There have been more than 44,000 coronavirus-related deaths in the UK, the latest figures reveal.
Of these, 9,980 Covid-19-related deaths took place in care homes in England and Wales, the Office for National Statistics (ONS) has said.
In the week ending May 8, 42.4% of all deaths involving Covid-19 in England and Wales happened in care homes.
However, the number of deaths in total in the care sector was down on the pervious week for the second week running.
Care home deaths fell to 1,666 in the week ending May 8, from 2,423 deaths in the previous seven days – a decrease of 31%, the ONS said.
Likewise, coronavirus-related deaths in England and Wales fell by more than one-third in the same period, a drop of 2,105 deaths (34.8%) from the previous week, when there were 6,035 deaths registered.
This drop can be partly attributed to the early May bank holiday, with only 88 deaths registered on May 8 compared with 2,950 the previous Friday - around 20% lower - but also due to a decline in the number of cases and hospital admissions.
The figures put out by the ONS are around one-third higher than those announced by the government.
This is because the ONS figures include all mentions of Covid-19 on a death certificate, including suspected coronavirus, and are based on the date that deaths occurred.
Meanwhile, the Department of Health figures are based on when deaths were reported, and are for deaths where a person has tested positive for Covid-19.
Of the 44,000 coronavirus-related deaths across the UK, ONS figures show that 39,071 occurred in England and Wales up to May 8.
The latest figures from the National Records of Scotland, published last week, showed 3,213 deaths involving Covid-19 had been registered in Scotland up to May 10.
And the latest figures from the Northern Ireland Statistics and Research Agency, also published last week, showed 599 deaths involving Covid-19 had been registered in Northern Ireland up to May 13.
Together these figures mean that so far 42,883 deaths have been registered in the UK where Covid-19 was mentioned on the death certificate, including suspected cases.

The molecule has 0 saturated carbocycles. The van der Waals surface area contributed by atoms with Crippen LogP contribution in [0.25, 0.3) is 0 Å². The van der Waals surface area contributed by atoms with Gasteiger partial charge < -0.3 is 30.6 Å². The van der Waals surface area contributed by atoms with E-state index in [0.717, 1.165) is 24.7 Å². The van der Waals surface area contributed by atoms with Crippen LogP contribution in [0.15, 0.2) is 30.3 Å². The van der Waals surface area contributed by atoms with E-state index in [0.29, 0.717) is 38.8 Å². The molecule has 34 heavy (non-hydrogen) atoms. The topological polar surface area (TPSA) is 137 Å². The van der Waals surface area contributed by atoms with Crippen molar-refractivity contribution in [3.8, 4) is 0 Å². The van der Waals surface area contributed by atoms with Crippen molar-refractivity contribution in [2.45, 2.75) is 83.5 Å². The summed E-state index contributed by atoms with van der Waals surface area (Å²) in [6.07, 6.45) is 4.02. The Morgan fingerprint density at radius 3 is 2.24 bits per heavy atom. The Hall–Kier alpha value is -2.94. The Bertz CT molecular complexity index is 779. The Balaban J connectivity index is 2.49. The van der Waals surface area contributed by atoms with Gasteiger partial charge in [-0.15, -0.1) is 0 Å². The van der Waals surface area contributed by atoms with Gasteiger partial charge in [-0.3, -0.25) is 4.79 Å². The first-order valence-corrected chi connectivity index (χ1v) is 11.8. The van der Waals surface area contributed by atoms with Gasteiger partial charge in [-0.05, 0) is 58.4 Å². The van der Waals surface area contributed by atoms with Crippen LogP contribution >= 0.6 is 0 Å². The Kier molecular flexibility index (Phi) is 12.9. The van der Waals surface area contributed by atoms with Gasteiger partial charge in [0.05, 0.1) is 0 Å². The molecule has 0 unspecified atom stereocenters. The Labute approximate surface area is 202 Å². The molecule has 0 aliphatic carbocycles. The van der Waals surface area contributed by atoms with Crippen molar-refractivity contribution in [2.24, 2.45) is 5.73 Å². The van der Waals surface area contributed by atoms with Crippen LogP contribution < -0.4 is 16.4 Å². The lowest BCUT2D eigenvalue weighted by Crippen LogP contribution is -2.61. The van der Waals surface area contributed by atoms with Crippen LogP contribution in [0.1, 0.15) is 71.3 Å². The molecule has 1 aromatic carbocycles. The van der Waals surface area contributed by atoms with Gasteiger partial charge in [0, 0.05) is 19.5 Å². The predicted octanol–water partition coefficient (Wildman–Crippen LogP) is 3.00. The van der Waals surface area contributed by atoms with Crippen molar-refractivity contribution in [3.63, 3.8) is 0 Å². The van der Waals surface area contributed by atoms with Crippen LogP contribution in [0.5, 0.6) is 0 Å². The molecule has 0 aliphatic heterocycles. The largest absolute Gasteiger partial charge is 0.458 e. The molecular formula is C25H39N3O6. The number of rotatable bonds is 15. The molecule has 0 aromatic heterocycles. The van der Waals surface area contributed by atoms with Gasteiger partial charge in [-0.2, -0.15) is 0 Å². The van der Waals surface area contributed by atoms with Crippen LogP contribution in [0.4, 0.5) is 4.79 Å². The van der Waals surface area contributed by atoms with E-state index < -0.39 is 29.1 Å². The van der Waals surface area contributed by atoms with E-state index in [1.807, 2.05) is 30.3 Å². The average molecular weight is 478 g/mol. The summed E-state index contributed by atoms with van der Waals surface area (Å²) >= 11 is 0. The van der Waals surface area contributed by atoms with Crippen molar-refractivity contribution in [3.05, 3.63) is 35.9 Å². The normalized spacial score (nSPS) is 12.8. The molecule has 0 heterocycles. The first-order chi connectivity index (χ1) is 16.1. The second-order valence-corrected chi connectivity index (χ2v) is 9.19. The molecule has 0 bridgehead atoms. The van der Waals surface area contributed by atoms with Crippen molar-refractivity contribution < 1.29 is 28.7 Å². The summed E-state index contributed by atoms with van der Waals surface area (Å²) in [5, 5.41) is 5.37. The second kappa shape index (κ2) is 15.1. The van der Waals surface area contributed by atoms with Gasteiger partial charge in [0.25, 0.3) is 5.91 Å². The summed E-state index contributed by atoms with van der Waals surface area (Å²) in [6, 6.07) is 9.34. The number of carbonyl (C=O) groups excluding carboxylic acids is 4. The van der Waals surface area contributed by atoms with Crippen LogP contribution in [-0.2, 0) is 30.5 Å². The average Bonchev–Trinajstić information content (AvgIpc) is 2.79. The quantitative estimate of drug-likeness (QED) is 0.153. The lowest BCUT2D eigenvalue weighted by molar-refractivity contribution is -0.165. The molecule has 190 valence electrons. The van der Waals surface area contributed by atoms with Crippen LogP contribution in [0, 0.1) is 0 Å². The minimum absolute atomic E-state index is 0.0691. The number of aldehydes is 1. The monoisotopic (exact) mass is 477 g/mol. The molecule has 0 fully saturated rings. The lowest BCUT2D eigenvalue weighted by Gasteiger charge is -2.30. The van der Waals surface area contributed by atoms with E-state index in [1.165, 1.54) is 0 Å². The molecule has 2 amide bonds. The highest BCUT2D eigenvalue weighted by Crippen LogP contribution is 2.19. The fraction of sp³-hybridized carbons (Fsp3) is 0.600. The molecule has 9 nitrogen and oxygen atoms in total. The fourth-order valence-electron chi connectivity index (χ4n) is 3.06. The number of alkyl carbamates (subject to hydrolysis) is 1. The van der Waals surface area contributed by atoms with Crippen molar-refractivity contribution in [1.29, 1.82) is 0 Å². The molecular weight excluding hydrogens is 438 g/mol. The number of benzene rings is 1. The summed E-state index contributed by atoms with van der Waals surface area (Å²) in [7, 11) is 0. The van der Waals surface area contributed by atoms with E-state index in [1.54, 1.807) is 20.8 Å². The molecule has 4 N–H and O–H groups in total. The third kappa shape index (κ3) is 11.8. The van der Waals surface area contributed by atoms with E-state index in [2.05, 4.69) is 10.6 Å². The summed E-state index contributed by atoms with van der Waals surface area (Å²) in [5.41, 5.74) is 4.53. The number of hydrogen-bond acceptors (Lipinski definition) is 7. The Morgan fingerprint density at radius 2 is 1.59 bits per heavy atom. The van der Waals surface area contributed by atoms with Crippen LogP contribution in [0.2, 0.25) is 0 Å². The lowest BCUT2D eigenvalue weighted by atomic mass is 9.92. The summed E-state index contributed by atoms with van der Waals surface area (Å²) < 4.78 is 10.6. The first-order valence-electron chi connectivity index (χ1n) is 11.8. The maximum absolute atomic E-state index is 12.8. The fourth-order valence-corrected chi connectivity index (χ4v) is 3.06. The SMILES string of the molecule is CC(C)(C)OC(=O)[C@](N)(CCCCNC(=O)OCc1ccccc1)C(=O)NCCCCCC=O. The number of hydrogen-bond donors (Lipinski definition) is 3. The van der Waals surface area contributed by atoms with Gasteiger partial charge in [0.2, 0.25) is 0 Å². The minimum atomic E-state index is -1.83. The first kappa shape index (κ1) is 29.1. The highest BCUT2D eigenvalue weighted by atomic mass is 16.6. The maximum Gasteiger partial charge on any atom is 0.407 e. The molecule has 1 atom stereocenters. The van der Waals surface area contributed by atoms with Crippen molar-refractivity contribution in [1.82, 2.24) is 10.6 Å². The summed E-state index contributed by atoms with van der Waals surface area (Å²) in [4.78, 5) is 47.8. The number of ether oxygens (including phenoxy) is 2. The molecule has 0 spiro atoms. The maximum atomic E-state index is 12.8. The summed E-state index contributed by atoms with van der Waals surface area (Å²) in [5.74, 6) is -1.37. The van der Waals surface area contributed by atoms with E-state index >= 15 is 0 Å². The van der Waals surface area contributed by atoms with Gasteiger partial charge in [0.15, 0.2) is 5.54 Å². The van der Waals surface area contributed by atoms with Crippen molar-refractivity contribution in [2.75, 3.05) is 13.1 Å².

A further 1,211 hospital patients in England who had tested positive for Covid-19 died between May 9 and May 17, according to figures published on Monday by NHS England – which, together with the total figure of 42,883 registered deaths, indicates the overall death toll for the UK is now just over 44,000.
Tuesday’s figures from the ONS also show that 121,002 deaths were registered in England and Wales between March 21 and May 8, 2020.
This was 49,575 more deaths than the average for this period in the previous five years, however, Covid-19 was only responsible for 37,187 of these excess deaths, or 75%.
Meanwhile, the National Records of Scotland found there were 4,082 excess deaths in Scotland between March 23 and May 10, while the Northern Ireland Statistics & Research Agency put the figure for Northern Ireland at 733 excess deaths between March 21 and May 8.
Together, this means the total number of excess deaths in the UK across this period is 54,390.
The ONS said it is continuing to investigate the number of non-Covid-19-related deaths and will publish detailed analysis on this in the future.
'Ministers have been to slow to tackle the problem in care homes', says Labour
Labour's shadow care minister Liz Kendal quizzed Matt Hancock in the Commons over the new death figures after they were revealed.
She said ministers had been "too slow" to protect care homes and accused the government of not giving the care sector the same priority as the NHS.
She levelled several questions at the health secretary, asking about PPE, tests, a policy of not testing coronavirus hospital patients being discharged into care homes, and guidance that claimed care home residents were "very unlikely to be infected".
She asked, with all these issues surrounding care homes, how the government can claim it has "thrown a protective cloak around care homes right from the start".
Watch Matt Hancock answer questions on coronavirus in the Commons:
Mr Hancock disagreed with her assessment, claiming the government had "made social care a priority from the start" of the coronavirus crisis.
On not testing coronavirus hospital patients before they were discharged into hospitals, before April 15, Mr Hancock said "what’s important is that infection control procedures are in place".
"Those infection control procedures were put in place at the start of this crisis and have been strengthened…as we’ve learned more and more about the virus all the way along," he said.
Downing Street said care homes had not been forced to take recovering Covid-19 patients back if they were not able to provide proper support.
It added how the "NHS are now testing all people leaving hospital in advance of their discharge to care homes.”
Mr Hancock admitted PPE procurement and distribution had been a "huge challenge" due to a global shortage, but said there are now "processes in place" to ensure care homes can get the equipment they need.
He also acknowledged it is “important to learn from everywhere around the world” in how others are dealing with coronavirus.
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